IF you know me or have taken a workshop, or have followed my work on instagram, you might think I only work in three to 4 colors: Black, white, red, or grey.
NOT SEW! :)
I used to think I would be making quilts, like Alex Anderson from the HGTV series called Simply Quilts. I would record her shows (pre-DVD) and watch them on a loop, devouring each word and technique like a sugar-crazed kid. Over and over. How to make a quilt.
In 1997 I enrolled in a 6 week course at a local quilt shop and learned how to make a quilt from start to finish. I was proud of my work. I walked away from the class having made a 20” x 20” quilt. Fully pieced, quilted and bound. Made using the highest quilting standards and techniques of that time. I adored the instructor and felt I was on my way to making expertly made quilts. I continued to make wall hangings and small quilty-items. A gift for my sister, a niece, or myself.
My fabric stash grew and I loved the annual fall quilt shop hop in Northern Ohio where I’d join other like-minded women on a chartered bus for an exhausting day of shopping and ‘hitting’ as many quilt shops as possible. Each visit per shop was limited to 20 minutes. While the time it took to get to a shop might have taken up to an hour. Off the bus and in to the shop we go creating a frenetic blur of pulling fabric, deciding what I must have and drooling over what I’d not seen before. Get the fabric cut, receive your tally, line up with 40 or more other women, pay and move onto the next shop.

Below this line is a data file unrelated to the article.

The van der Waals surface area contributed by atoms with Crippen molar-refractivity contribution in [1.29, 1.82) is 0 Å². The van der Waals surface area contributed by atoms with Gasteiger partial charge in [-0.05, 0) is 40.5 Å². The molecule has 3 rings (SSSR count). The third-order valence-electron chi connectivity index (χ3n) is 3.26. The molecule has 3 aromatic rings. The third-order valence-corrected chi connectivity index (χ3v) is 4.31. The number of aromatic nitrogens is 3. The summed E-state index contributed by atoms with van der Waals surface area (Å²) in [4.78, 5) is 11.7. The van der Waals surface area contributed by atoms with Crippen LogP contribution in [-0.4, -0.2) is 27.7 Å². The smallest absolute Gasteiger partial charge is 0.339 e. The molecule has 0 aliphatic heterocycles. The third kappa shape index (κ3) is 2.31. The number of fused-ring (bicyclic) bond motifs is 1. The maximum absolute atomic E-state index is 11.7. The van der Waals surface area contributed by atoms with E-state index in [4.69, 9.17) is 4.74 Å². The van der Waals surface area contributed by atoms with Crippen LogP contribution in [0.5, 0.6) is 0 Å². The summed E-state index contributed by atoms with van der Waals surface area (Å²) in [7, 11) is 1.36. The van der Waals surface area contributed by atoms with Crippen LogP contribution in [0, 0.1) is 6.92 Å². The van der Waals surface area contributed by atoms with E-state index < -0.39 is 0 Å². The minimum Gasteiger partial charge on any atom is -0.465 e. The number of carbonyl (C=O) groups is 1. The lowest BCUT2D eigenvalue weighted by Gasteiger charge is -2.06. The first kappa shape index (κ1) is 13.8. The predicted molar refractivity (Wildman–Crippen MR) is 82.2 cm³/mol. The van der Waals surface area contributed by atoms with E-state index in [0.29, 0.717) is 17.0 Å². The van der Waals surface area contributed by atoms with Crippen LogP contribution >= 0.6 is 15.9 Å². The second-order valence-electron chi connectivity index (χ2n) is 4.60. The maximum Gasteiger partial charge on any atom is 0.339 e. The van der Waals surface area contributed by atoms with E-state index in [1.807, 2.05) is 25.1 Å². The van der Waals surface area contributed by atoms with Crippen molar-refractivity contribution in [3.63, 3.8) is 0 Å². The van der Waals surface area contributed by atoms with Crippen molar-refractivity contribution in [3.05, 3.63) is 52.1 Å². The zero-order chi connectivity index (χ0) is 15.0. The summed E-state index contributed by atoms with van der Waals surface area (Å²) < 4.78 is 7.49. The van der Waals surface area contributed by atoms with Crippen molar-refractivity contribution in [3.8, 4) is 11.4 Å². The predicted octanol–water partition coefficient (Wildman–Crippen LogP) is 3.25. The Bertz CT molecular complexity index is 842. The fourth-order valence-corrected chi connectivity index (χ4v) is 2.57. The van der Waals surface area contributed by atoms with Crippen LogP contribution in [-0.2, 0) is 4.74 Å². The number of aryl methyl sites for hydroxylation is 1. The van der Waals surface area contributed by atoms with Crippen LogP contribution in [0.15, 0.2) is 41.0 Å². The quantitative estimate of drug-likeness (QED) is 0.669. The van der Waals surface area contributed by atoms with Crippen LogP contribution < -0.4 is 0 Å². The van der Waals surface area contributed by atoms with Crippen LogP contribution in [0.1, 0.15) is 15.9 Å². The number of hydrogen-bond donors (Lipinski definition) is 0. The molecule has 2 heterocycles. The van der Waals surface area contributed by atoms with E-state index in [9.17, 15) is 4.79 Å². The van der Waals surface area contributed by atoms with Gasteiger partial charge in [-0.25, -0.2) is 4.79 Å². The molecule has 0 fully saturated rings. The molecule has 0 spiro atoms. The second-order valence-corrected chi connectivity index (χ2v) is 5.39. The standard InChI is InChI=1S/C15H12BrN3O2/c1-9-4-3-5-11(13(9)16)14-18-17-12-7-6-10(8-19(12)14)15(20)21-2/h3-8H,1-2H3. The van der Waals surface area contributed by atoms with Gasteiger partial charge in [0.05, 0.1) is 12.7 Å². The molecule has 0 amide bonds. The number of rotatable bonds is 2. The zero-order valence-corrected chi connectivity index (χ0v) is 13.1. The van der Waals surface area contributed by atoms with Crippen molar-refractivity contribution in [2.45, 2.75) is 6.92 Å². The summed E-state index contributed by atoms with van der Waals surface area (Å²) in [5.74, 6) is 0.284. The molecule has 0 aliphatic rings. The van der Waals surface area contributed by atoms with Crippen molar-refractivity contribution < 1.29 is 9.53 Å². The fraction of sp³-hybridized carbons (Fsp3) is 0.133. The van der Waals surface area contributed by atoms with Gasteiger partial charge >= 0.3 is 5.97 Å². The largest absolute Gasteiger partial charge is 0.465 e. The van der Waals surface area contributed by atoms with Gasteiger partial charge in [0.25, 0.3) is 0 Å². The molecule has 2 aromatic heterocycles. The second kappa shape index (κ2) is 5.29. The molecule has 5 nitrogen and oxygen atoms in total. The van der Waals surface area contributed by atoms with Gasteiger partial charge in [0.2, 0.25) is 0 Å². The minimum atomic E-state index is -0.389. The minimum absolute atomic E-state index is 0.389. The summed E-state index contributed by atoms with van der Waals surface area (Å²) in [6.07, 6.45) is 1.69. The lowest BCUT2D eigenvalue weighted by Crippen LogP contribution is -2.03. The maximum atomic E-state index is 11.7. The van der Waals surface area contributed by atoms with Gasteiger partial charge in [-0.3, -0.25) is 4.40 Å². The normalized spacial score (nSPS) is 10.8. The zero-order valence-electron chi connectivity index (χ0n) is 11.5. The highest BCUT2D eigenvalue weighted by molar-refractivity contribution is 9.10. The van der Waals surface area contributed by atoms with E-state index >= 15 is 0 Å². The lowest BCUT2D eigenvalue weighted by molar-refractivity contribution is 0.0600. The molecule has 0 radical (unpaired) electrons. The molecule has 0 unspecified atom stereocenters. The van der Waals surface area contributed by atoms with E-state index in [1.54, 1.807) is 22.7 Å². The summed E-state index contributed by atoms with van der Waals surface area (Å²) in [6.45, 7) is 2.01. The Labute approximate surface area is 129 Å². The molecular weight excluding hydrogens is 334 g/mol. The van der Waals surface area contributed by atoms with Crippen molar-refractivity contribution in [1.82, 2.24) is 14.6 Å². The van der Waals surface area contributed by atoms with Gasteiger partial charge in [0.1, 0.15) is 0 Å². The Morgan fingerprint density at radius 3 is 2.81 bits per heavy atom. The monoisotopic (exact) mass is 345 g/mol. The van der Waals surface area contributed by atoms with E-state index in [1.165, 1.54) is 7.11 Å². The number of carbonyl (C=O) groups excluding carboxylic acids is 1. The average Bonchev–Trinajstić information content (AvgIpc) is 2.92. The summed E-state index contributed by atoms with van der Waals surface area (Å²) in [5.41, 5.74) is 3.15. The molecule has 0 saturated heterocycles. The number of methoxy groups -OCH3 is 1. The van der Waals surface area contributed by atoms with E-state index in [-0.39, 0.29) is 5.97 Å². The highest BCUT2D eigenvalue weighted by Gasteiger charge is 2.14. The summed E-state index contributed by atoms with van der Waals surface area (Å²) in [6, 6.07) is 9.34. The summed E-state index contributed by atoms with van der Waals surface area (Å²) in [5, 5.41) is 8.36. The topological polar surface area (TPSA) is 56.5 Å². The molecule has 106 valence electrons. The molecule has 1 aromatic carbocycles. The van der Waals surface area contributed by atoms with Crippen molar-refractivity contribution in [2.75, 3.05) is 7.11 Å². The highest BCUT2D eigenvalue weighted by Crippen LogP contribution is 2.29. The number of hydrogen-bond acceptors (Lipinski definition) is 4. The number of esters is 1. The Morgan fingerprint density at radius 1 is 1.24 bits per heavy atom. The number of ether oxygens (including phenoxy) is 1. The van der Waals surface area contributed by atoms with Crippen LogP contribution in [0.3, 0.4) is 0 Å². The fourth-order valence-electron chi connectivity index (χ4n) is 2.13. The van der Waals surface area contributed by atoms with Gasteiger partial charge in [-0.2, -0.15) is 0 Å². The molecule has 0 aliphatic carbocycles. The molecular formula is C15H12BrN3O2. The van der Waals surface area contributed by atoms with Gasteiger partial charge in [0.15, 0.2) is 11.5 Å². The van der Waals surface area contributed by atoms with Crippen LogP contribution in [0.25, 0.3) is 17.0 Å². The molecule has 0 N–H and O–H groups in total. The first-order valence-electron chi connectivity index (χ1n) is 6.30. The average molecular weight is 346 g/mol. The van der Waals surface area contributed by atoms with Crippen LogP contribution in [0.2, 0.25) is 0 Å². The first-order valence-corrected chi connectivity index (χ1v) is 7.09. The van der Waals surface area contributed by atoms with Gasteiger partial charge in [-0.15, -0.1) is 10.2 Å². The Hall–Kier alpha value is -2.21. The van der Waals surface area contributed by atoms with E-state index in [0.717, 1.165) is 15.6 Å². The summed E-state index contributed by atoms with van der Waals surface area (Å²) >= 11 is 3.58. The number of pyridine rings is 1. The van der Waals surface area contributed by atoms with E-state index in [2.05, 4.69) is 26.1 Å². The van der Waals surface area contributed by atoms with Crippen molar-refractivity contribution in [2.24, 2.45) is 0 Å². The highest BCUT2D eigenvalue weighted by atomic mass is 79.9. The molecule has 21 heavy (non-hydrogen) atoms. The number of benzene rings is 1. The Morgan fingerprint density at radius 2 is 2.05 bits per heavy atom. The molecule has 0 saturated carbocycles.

This was pre-internet shopping at it’s finest and I was part of a tribe.
I began to challenge myself to make bed-sized quilts and then it all stopped.
A friend called to ask me to work for her for a few weeks to answer her phones while she looked to replace the office manager in her graphic design firm.
My “temporary job” lasted from October 2001 to December 2007. Six long years.
During that time I was exhausted with work outside the home. I longed to make quilts but didn’t have the self discipline to serve my creative needs.
In 2001, after the September 11 attacks in the USA, I started to knit. I think it was an organic response to the horror I was feeling, and I think others felt the same.
Within 4 months I had knit a coat and started to teach knitting a 2 local knit shops. I loved teaching Sally Melville’s Einstein Coat while also teaching entrelac scarves and totes.
I joined a highly regarded textile group at the Cleveland Museum of Art and within months, became the Chair of Focus Fiber: 2006. Nancy Crow juried this event, I designed the catalog, designed the entry forms, accepted all the entries, kept in contact with the artists, scanned the slides to digitize them, planned the layout, found a place for Nancy to stay, talk, and teach in Cleveland for the grand opening. And so much more.
STILL I wasn’t making art, nor was I knitting.
Because of the fiber exhibition, I met a curator who had been acquiring art for a very well known hospital in Cleveland for over 20 years. She sprinkled her fairy dust on me and I became her assistant and proceeded to help collect and expand the collection to well over 1000 pieces.
I was burning out. Seeing art, buying art, placing it, done and dusted. Coordinating the hospital gallery and helping my boss with the fast past and varied details of new construction.
It was cool.
But I wasn’t happy.
That and my aging mom needed help.
In 2009 I began what I call my real art career.
Seeing and stitching.
Reaching into the stillness of what is possible and doing it before I felt I was ready.
2009. Draw and stitched
2007 - ONWARDS IN STITCH
I want my stitched marks to be considered performative in that the movement of my thoughts is re-enacted in my hands.
By the way, I gave all my quilt fabric and most of my beads and findings to my sisters and a good friend.
No need to keep what doesn’t make me happy.